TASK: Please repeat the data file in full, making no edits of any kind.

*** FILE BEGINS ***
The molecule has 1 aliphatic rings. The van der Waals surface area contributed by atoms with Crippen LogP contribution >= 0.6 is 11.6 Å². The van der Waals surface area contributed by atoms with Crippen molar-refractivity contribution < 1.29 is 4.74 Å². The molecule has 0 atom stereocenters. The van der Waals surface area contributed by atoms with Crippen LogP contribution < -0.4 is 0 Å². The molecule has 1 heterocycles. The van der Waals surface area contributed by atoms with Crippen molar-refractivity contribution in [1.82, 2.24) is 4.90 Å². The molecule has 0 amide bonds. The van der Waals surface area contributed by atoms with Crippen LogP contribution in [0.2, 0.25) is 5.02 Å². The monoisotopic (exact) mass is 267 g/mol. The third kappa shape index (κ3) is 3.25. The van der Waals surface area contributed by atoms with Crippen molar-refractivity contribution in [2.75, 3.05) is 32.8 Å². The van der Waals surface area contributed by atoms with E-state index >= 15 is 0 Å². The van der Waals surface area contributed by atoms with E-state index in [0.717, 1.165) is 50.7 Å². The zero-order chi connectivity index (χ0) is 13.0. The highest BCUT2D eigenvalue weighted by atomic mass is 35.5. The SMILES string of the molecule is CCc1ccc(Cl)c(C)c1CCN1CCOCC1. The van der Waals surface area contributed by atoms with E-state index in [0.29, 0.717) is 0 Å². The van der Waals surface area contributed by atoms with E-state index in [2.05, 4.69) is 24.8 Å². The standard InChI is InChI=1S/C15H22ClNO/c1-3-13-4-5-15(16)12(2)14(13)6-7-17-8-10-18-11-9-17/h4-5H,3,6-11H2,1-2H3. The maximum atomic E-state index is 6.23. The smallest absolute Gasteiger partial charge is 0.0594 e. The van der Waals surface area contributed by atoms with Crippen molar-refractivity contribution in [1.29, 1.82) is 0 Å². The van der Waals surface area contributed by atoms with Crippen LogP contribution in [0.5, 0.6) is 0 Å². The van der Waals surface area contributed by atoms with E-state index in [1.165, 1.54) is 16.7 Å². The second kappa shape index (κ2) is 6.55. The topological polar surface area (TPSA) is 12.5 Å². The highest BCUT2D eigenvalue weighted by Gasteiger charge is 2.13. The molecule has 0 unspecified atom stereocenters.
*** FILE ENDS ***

The molecule has 1 aliphatic rings. The van der Waals surface area contributed by atoms with Crippen LogP contribution >= 0.6 is 11.6 Å². The van der Waals surface area contributed by atoms with Crippen molar-refractivity contribution < 1.29 is 4.74 Å². The molecule has 0 atom stereocenters. The van der Waals surface area contributed by atoms with Crippen LogP contribution < -0.4 is 0 Å². The molecule has 1 heterocycles. The van der Waals surface area contributed by atoms with Crippen molar-refractivity contribution in [1.82, 2.24) is 4.90 Å². The molecule has 0 amide bonds. The van der Waals surface area contributed by atoms with Crippen LogP contribution in [0.2, 0.25) is 5.02 Å². The monoisotopic (exact) mass is 267 g/mol. The third kappa shape index (κ3) is 3.25. The van der Waals surface area contributed by atoms with Crippen molar-refractivity contribution in [2.75, 3.05) is 32.8 Å². The van der Waals surface area contributed by atoms with E-state index >= 15 is 0 Å². The van der Waals surface area contributed by atoms with E-state index in [0.717, 1.165) is 50.7 Å². The zero-order chi connectivity index (χ0) is 13.0. The highest BCUT2D eigenvalue weighted by atomic mass is 35.5. The SMILES string of the molecule is CCc1ccc(Cl)c(C)c1CCN1CCOCC1. The van der Waals surface area contributed by atoms with E-state index in [0.29, 0.717) is 0 Å². The van der Waals surface area contributed by atoms with E-state index in [2.05, 4.69) is 24.8 Å². The standard InChI is InChI=1S/C15H22ClNO/c1-3-13-4-5-15(16)12(2)14(13)6-7-17-8-10-18-11-9-17/h4-5H,3,6-11H2,1-2H3. The maximum atomic E-state index is 6.23. The smallest absolute Gasteiger partial charge is 0.0594 e. The van der Waals surface area contributed by atoms with Crippen molar-refractivity contribution in [1.29, 1.82) is 0 Å². The van der Waals surface area contributed by atoms with Crippen LogP contribution in [0.5, 0.6) is 0 Å². The van der Waals surface area contributed by atoms with E-state index in [1.165, 1.54) is 16.7 Å². The second kappa shape index (κ2) is 6.55. The topological polar surface area (TPSA) is 12.5 Å². The highest BCUT2D eigenvalue weighted by Gasteiger charge is 2.13. The molecule has 0 unspecified atom stereocenters.